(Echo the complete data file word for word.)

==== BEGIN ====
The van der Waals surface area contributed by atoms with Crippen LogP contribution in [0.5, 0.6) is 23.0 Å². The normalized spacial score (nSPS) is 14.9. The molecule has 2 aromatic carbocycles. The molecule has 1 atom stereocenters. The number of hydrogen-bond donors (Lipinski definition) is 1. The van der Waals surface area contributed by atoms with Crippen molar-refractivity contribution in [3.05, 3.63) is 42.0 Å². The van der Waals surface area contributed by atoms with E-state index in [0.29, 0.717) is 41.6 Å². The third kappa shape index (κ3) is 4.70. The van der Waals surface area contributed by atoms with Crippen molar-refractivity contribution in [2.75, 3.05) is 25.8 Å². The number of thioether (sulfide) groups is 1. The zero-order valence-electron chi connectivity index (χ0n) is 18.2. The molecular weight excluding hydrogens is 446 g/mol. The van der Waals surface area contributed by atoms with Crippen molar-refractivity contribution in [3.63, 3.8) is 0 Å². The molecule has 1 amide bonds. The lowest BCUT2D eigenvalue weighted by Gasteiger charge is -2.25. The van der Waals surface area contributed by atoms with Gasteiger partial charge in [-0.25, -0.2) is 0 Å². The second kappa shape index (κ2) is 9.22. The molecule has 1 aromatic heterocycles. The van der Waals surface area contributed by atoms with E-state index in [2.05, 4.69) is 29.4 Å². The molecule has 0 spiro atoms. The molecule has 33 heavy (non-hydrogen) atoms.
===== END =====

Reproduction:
The van der Waals surface area contributed by atoms with Crippen LogP contribution in [0.5, 0.6) is 23.0 Å². The normalized spacial score (nSPS) is 14.9. The molecule has 2 aromatic carbocycles. The molecule has 1 atom stereocenters. The number of hydrogen-bond donors (Lipinski definition) is 1. The van der Waals surface area contributed by atoms with Crippen molar-refractivity contribution in [3.05, 3.63) is 42.0 Å². The van der Waals surface area contributed by atoms with E-state index in [0.29, 0.717) is 41.6 Å². The third kappa shape index (κ3) is 4.70. The van der Waals surface area contributed by atoms with Crippen molar-refractivity contribution in [2.75, 3.05) is 25.8 Å². The number of thioether (sulfide) groups is 1. The zero-order valence-electron chi connectivity index (χ0n) is 18.2. The molecular weight excluding hydrogens is 446 g/mol. The van der Waals surface area contributed by atoms with Crippen molar-refractivity contribution in [3.63, 3.8) is 0 Å². The molecule has 1 amide bonds. The lowest BCUT2D eigenvalue weighted by Gasteiger charge is -2.25. The van der Waals surface area contributed by atoms with Gasteiger partial charge in [-0.25, -0.2) is 0 Å². The second kappa shape index (κ2) is 9.22. The molecule has 1 aromatic heterocycles. The van der Waals surface area contributed by atoms with E-state index in [2.05, 4.69) is 29.4 Å². The molecule has 0 spiro atoms. The molecule has 33 heavy (non-hydrogen) atoms.